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Two of my friends went Morocco for a few weeks and came back with loads of goodies for me. One of these goodies was a sleeve of different types of honey that is produced in Moroco. They don’t have large flowers here like we do in the US, but herbs and small shrubbery that have flowers bees can eat. I really liked the lavender honey. It was very subtle. The Mountain honey one one of my favorites, right along with Euphorbe (which seems to translate to Euphoriba, which refers to an entire genus of plants).

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Eucalyptus even went surprisingly well with Four Fat Fowl’s St Stephen cheese, which I picked up at the Co-Op one night.

The only two that were good on their own but not with this cheese were the orange blossom and the thyme. For me, creamy citrus flavors are not great as a whole, so you may like this combo. The thyme was just so bold and beautiful on its own, the St Stephen just couldn’t hang.

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I’m always game for a road trip (especially when it involves food), so when Daniel suggested a detour into Old Forge, PA to try their pizza styles I jumped at the chance. We were armed with suggestions from NEPA Pizza Review, and off we went.  I just kind of tagged along with Daniel and his crazy list of must-try pizza places.

Northeastern Pennsylvania style pizza is unlike any I’ve ever heard of before. It reminds me of a cross of french bread pizza, Elio’s frozen pizza, and hot pockets. There are three different styles: red (tomato sauce + cheese), white (just cheese) & white stuffed crust (just white, but with a top crust of dough plus the bottom crust.
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First up was a tomato & garlic white pie at Colarusso’s. The bread dough was vaguely focaccia-y and the cheese was more of a cheese sauce. Order by the pies here.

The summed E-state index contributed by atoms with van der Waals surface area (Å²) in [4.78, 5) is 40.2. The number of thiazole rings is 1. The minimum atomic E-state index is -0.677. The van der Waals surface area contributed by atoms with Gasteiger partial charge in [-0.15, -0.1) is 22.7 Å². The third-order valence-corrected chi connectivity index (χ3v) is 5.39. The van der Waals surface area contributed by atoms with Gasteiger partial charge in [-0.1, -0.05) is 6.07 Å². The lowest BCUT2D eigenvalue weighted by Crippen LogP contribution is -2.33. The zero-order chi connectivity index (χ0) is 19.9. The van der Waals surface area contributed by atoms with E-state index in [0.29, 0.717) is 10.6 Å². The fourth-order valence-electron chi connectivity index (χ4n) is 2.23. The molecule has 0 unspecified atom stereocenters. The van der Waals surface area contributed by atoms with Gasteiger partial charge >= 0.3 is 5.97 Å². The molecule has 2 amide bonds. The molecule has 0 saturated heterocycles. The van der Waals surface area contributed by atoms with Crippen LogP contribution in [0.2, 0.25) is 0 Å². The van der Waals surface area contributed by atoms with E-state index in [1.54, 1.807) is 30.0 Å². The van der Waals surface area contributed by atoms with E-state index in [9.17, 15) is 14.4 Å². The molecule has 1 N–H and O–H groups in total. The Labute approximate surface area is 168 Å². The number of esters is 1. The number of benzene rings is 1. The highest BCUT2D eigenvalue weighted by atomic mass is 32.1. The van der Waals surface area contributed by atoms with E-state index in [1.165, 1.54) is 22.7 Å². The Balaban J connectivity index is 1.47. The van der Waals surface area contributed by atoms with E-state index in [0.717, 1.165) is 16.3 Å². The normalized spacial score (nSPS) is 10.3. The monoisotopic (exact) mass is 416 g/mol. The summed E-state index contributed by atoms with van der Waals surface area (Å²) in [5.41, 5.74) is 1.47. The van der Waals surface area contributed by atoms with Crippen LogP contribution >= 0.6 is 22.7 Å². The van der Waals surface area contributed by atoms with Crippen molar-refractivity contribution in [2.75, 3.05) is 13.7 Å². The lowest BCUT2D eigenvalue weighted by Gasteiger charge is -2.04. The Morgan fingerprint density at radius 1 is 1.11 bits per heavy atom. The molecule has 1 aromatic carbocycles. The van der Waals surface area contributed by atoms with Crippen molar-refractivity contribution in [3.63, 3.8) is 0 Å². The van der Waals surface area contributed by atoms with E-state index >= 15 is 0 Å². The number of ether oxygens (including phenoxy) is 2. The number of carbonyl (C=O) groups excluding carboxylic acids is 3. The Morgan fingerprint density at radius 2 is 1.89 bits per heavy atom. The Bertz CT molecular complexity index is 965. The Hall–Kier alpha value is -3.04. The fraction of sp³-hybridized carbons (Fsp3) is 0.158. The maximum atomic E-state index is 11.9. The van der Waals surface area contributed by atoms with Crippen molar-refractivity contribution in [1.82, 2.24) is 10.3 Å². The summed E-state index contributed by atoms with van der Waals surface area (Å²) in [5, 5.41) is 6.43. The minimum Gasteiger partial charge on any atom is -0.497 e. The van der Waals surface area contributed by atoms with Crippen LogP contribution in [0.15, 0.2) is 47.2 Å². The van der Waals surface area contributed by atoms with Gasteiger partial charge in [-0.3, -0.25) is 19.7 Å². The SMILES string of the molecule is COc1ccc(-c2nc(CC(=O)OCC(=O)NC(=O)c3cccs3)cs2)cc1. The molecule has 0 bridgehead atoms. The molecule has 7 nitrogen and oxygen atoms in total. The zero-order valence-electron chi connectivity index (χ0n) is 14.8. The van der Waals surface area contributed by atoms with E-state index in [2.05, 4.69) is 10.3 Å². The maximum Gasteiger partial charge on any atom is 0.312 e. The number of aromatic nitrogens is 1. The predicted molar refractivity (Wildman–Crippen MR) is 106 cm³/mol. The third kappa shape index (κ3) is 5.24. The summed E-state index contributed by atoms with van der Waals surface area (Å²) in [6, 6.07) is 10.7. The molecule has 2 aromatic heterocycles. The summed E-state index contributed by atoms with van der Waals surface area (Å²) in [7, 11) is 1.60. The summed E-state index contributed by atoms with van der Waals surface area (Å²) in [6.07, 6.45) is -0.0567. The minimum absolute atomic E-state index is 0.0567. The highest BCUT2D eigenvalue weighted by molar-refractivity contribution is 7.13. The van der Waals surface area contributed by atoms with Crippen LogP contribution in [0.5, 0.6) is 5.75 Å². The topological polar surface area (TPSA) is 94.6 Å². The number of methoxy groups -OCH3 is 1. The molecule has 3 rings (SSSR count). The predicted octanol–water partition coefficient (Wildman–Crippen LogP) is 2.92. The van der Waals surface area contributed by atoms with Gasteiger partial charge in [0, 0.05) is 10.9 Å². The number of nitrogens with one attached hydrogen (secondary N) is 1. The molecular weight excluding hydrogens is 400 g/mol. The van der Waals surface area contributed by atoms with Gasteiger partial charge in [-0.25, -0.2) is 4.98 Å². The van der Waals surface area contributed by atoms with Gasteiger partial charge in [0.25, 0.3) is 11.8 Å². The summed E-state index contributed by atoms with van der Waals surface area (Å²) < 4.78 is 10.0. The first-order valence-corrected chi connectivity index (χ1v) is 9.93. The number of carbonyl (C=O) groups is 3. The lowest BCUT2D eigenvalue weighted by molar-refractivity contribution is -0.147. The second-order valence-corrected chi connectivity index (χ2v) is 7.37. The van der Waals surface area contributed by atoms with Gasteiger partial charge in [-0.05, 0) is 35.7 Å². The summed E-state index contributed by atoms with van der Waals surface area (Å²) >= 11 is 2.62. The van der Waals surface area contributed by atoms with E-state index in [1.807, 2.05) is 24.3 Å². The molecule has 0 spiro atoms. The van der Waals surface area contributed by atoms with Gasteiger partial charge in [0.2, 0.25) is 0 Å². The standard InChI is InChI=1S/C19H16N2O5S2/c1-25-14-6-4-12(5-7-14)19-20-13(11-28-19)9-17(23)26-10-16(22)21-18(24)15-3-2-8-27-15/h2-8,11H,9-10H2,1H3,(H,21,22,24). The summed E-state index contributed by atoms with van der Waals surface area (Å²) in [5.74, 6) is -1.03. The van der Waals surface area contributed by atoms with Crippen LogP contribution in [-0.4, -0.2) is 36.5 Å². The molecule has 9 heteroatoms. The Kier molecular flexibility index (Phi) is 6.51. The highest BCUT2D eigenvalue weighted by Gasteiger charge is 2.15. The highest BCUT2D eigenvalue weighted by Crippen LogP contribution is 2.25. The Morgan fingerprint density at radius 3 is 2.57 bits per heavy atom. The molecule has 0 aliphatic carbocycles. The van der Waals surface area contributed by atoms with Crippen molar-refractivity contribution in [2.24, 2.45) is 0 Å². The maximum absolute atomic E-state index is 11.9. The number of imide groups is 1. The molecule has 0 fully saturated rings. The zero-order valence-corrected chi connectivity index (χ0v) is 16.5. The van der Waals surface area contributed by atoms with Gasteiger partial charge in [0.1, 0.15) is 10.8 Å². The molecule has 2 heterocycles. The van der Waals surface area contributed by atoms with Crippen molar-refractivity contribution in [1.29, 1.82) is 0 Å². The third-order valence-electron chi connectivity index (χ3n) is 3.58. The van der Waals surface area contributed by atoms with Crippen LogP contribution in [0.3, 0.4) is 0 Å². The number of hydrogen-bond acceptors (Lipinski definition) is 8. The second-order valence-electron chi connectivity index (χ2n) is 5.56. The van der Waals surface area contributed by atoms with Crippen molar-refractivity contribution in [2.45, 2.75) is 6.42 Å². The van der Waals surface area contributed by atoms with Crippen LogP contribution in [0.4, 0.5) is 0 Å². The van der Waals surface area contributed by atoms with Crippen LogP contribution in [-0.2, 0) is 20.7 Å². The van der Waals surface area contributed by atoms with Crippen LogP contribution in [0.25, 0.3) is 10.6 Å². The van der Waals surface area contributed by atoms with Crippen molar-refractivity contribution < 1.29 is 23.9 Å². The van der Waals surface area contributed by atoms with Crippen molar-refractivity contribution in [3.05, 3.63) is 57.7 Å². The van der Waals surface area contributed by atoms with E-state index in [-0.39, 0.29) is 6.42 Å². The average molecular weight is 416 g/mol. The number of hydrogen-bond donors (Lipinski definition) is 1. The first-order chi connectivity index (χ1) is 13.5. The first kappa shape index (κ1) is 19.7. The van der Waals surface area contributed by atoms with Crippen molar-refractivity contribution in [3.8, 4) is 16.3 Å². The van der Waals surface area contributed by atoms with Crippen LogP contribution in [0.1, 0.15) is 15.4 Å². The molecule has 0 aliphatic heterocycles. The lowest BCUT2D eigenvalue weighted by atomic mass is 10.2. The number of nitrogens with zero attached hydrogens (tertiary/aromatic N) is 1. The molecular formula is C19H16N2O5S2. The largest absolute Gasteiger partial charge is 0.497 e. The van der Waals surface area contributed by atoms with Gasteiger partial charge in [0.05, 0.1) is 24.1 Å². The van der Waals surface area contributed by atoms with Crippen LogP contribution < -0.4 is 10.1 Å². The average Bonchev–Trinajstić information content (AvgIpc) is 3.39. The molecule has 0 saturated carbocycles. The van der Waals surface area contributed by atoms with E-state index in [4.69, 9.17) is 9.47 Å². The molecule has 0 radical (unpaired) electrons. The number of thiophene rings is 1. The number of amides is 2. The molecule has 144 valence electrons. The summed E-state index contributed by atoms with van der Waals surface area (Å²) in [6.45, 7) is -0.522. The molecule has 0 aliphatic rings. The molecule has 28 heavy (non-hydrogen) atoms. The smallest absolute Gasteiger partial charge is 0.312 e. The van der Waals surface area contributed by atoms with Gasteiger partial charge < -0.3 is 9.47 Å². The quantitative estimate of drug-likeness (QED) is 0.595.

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$8.00 for a pie, though the menu listed a higher price for white pies over tomato pies. Any way, first pie down and we were off to the next stop!
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Salerno’s was up next. It’s a dark bar right next door to a funeral home, but yay, it has its own parking lot.
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We put in the order for two cuts of stuffed white. About 20 minutes later, we got these ridiculously cheap cuts (they call them “cuts” not “slices” in NEPA). Each cut was like $1.50 or $1.75. Crazy cheap. The bottom crust was soggy, but the top crust was almost pastry-like and flaky, and the thin burnished onion on top was nice. The cheese itself was fairly flavorless and had a gluey texture.
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Third stop was Arcaro & Genell, a restaurant whose name I’m still not entirely sure how to pronounce. This was definitely the ritziest restaurant of the tour. Very clean and well maintained inside, solid tables, and I think there was even a bocce ball court out front.
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We went with a red, a white, and a white broccoli. The white at Arcaro & Genell was of the stuffed variety. This was probably my most enjoyable overall cut of the entire trip. The cheese had a little bit of mozzarella, which added some stretchy texture and salt to the cheese sauce. The crusts were fairly crisp, but not as pastry-like as Salerno’s. The broccoli was enjoyable – still a bit crunchy and fresh, plus a hearty kick of garlic.
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So cheap. It took about 15-20 or so minutes to heat up these slices. I’m guessing most folks don’t just order a cut or two.
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Revello’s – the clunker of the day.
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Anazalone Special Lager – said it was local, so I wanted to give it a try. The first sip was refreshing, but after that it was like PBR & Budweiser. Basically like metal shavings. Not my fave. Thankfully the fussman helped me with this beer.